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IOMeter — Sequential and random performance
IOMeter fuels much of our latest storage test suite, including our sequential and random I/O tests. These tests are run across the full capacity of the drive at two queue depths. The QD1 tests simulate a single thread, while the QD4 results emulate a more demanding desktop workload. For perspective, 87% of the requests in our old DriveBench 2.0 trace of real-world desktop activity have a queue depth of four or less. Clicking the buttons below the graphs switches between results charted at the different queue depths.

Our sequential tests use a relatively large 128KB block size.



Wow. Perhaps it's because the Trion 100 set the bar rather low, but the Trion 150 come out of the gate looking quite good. Somehow, it sets a record as the highest-ranked SATA drive in our sequential read test at QD1. Eat your heart out, MLC.

Well, not quite. The Trion 150's sequential write performance isn't as stellar as its reads, but this drive is still vastly better than the Trion 100. The Trion 150's planar NAND handicap doesn't stop it from edging out the V-NAND-equipped 850 EVO 250GB, either. To be fair, that's not an entirely apples-to-apples comparison, thanks to the capacity and cost differences between these drives. It's still an impressive result, though.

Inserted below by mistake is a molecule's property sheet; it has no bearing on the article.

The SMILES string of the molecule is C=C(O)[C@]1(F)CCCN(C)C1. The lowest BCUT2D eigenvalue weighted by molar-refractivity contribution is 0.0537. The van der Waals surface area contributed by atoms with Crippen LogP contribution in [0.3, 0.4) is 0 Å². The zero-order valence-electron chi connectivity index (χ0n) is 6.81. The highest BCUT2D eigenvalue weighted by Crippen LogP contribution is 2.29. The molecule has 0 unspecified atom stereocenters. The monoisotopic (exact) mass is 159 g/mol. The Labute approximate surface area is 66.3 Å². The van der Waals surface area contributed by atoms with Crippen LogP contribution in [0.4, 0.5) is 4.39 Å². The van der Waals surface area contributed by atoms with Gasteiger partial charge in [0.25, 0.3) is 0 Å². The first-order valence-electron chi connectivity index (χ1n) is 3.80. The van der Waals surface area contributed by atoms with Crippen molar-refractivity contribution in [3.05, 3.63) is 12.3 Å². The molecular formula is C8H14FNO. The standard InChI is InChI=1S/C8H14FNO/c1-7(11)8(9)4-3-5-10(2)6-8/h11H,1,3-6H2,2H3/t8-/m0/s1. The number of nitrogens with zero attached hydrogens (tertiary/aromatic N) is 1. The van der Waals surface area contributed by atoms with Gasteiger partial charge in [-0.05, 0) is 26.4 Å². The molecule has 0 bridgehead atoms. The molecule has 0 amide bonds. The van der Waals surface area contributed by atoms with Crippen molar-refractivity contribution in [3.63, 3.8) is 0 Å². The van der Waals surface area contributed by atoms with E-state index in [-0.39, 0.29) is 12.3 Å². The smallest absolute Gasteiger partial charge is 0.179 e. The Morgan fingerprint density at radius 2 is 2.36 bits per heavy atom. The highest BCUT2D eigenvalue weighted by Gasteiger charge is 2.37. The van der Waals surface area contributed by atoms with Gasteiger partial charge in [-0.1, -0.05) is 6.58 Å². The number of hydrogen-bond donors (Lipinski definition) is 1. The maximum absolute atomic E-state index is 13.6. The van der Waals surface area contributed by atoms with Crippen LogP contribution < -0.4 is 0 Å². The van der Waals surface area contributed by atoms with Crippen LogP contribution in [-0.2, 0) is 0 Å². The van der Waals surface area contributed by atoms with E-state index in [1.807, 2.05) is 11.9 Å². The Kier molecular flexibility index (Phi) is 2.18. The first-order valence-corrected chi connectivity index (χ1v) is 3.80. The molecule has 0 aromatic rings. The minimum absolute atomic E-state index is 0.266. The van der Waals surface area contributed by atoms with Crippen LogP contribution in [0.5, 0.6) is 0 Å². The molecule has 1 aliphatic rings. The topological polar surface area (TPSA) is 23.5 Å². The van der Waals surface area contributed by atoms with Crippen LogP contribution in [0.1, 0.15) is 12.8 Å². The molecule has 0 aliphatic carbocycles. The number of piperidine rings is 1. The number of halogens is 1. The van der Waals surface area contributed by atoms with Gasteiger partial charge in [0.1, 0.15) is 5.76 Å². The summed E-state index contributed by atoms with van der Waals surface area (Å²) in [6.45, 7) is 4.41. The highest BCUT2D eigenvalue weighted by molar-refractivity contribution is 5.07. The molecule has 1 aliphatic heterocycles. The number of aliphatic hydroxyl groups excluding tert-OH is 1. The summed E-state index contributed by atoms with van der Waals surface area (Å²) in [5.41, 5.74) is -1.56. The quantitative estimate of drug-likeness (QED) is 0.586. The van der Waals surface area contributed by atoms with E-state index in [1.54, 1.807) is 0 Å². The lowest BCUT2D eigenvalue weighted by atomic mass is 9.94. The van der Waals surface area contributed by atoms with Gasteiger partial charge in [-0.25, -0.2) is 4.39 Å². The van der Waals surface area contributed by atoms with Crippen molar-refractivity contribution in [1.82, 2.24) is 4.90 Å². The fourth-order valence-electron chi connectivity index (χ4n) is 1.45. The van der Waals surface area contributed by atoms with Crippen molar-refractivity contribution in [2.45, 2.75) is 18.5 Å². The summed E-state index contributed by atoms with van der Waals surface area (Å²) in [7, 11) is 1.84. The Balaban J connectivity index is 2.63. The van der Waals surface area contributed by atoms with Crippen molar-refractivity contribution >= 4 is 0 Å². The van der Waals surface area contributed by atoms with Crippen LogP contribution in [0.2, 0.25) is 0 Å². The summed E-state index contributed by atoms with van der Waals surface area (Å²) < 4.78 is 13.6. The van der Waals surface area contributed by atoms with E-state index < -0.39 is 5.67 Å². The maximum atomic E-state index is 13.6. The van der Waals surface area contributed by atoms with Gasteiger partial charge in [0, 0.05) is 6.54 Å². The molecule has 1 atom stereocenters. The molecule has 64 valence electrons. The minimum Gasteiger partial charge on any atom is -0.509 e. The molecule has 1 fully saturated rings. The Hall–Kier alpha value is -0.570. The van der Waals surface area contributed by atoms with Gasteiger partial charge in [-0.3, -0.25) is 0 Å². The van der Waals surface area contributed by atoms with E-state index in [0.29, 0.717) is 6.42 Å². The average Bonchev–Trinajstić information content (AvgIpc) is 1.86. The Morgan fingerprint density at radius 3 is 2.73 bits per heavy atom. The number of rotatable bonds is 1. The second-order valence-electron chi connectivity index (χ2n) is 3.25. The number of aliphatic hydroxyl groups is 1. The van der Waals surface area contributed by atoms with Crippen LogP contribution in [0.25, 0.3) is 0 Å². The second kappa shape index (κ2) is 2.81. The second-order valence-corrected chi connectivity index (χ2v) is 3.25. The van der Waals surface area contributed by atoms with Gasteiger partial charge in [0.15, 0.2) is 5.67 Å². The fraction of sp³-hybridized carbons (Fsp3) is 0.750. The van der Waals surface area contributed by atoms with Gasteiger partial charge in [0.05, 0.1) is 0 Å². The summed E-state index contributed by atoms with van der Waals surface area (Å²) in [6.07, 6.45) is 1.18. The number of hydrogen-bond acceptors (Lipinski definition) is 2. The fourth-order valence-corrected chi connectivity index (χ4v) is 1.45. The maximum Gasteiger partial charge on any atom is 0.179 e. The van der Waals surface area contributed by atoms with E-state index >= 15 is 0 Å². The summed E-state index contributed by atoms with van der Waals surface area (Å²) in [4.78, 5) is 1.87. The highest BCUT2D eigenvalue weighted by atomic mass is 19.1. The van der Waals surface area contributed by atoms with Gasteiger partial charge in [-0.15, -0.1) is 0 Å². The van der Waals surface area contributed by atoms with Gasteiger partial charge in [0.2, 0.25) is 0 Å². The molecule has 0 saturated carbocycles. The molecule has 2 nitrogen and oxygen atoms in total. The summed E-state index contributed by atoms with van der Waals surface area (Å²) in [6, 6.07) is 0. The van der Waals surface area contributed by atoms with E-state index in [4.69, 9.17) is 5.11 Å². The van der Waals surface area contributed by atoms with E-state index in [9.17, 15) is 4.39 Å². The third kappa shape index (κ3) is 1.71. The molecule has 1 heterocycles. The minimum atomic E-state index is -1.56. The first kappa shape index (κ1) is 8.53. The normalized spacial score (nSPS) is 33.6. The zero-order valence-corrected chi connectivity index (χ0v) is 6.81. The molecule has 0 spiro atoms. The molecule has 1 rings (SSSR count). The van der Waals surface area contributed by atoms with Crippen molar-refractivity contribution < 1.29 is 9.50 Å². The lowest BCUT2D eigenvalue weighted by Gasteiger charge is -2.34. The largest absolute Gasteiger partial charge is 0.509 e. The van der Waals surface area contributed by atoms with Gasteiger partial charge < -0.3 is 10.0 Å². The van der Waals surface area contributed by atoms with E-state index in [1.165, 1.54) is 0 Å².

Next, we'll turn our attention to performance with 4KB random I/O. The tests below are based on the median of three consecutive three-minute runs. SSDs typically deliver consistent sequential and random read performance over that period, but random write speeds worsen as the drive's overprovisioned area is consumed by incoming writes. We've reported average response times rather than raw throughput, which we think makes sense in the context of system responsiveness.



It just couldn't all be good news, could it? The Trion 100's read response times were already at the bottom of the rankings, but the Trion 150 manages to turn in a slightly worse performance yet. To put things in perspective, though, these are all sub-millisecond response times, so it's not such a big deal in the grand scheme of things. Random write response times are smack in the middle of the pack, so no complaints there.

The Trion 150's improvements over the Trion 100 are encouraging thus far. We're cautiously optimistic that the newer drive will continue to come out ahead in our other tests. Let's see if that's the case.